Craig Ferguson interviews Stephen Fry, without an audience even:
All hail the long form interview, and praise to Craig Ferguson who seems to be the only one doing it any more.
They Don't Make Computer Manuals Like They Used To, a lovely piece by David Friedman on the manual of the Franklin Ace 100. The Ace 100 was an Apple II clone that ended when a court ruled (rightly) that operating systems are covered by copyright law. The Ace 100 manual includes tons of humor, including long passages railing against copy protection.
David is hosting copies of PDF scans of the Ace 100, 1000 and 500 manuals (links at the bottom of his article).
OK, I'm kind of tired of that Verizon ad already. Come to think of it, I was kind of tired of those gum commercials 20 years ago, too. I think I've found a flaw in their little plan.
Jason Schell at DICE 2010:
This just seems seriously ballsy to me, and I love it for that. With permission no doubt, and no risk to either brand, but still. Moxy.
At this point in my life I have to start assuming teenagers are too far removed from things from my own childhood to even hear the echoes. A kid in college today was 2 years old when Jurassic Park was in theaters. But I assume these things are funny even if you don't get the reference. It feels like a reference even when it's not one you know. I liked song parodies as a child when I was too young to know many popular songs. Seriously, how many Facts of Life references can Family Guy make and still be credible with people even slightly younger than I am?
David Crane's 2600 Magic. I haven't seen the app yet, but it sounds like it amounts to a $2 ebook on Atari 2600 programming. Sounds awesome.
Werewolf: How a parlour game became a tech phenomenon. Read to the end.
On MicroSD Problems. The makers of Chumby investigate a manufacturing problem with Kingston microSD memory cards.
ReadWriteWeb Wants to Be Your One True Login. Tech blog ReadWriteWeb posted an innocuous article on Facebook's single sign-on feature, and just so happened to have a user comment feature that allowed you to sign in with your Facebook account. The accidental result is astonishing and educational: hundreds of confused Facebook users tried to use a search engine to find Facebook, found the ReadWriteWeb article instead, noticed Facebook logos (from the article) and a way to sign in (to post comments), and concluded that ReadWriteWeb is Facebook with a new interface. Then they posted irate comments when they couldn't find their usual Facebook features.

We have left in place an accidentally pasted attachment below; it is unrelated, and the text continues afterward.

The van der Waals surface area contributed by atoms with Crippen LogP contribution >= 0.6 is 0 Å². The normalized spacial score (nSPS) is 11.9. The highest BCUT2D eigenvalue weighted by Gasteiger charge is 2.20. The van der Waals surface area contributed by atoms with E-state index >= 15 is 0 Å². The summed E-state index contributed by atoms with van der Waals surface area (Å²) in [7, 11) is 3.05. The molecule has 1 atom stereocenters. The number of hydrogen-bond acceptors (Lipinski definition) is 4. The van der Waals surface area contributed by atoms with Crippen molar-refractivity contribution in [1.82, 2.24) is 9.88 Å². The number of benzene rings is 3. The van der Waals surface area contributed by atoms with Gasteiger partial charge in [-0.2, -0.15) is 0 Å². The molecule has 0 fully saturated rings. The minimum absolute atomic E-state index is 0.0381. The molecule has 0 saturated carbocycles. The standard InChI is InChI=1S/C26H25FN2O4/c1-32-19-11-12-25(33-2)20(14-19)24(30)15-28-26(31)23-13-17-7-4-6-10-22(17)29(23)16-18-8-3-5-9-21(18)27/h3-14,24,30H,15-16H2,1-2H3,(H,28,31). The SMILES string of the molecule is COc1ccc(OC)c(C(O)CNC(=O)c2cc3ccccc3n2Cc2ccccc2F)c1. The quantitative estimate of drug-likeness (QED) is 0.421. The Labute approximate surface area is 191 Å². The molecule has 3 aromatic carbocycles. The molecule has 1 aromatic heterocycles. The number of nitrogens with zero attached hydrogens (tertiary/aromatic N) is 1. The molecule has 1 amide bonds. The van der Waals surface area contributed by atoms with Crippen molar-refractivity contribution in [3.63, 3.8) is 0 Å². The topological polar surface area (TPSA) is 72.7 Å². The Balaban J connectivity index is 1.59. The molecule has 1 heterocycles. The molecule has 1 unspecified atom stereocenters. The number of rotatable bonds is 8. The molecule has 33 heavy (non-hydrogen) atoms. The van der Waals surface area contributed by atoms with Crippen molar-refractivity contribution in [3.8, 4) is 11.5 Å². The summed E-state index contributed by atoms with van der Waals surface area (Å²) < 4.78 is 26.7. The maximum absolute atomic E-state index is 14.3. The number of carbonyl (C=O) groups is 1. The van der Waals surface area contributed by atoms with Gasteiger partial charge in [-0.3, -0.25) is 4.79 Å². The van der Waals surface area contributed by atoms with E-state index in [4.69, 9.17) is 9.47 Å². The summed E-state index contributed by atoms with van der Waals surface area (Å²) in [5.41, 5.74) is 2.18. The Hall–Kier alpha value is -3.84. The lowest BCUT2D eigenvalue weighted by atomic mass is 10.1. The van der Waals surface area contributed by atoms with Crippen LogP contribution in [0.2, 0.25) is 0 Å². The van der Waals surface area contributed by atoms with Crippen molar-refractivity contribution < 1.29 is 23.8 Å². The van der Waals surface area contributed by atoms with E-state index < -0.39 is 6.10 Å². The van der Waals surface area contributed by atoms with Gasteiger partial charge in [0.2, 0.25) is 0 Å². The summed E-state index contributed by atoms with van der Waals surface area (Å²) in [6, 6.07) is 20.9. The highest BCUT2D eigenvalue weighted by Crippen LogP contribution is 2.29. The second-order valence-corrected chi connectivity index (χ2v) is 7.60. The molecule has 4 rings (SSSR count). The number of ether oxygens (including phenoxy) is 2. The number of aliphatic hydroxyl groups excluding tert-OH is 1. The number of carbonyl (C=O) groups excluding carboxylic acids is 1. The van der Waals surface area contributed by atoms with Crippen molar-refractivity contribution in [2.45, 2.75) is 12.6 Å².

A few obvious observations:
Other comments posted to this article by clued-in users are mostly unsympathetic to the confused, but it's important (for people building sites and web technology, at least) to realize that these factors are very common and affect how most people interact with the web. Modern browsers now combine the search box and the address box into one, so anything typed there that isn't an address performs a search—and anything that is an address, or just a domain name like "facebook.com," goes straight to the site without presenting a potentially confusing list of search results.
Long-time BrainLog readers may remember a modest version of this incident occurring right here back in 2003, when I commented on how a bank's credit card promotion site failed to provide basic technical trust cues, and how mainstream users wouldn't notice. That blog post became a top search result for the domain name of that promotion site, and earned a comment from someone who believed submitting a comment on that article with their personal information would be equivalent to applying for a credit card. Most web searchers finding that article just didn't read it very closely and assumed I was warning that the bank's site was a scam. I wasn't, but the confusion was understandable.
A giant collection of electronics tutorials, animated in Flash.
Buy Now, Pay Later (Maybe With Your Allowance) (NYTimes.com). A new payment option for online games lets minors of any age purchase virtual nothings on credit—without a parent's involvement. It's real money and real credit, but in a closed system of virtual objects so the game companies do not incur significant loss if debt is not repaid. Kids can repay their debts with their parent's credit card, or they can carry their own cash allowance and a printed payment receipt to any 7-11 store.
A good way to teach kids about credit, or an unabashedly evil way to get kids to spend more money online? Online games with paid upgrades are already dangerously close to gambling, and the last thing I want is less parental involvement.
But I could warm up to the idea of kids spending real money on virtual garbage. Other than depriving them of experience with money, the alternative is kids spending real money on real garbage, and then that garbage has to live in my house.
Charlie Brooker: why I love video games, a brief guide for non-game players.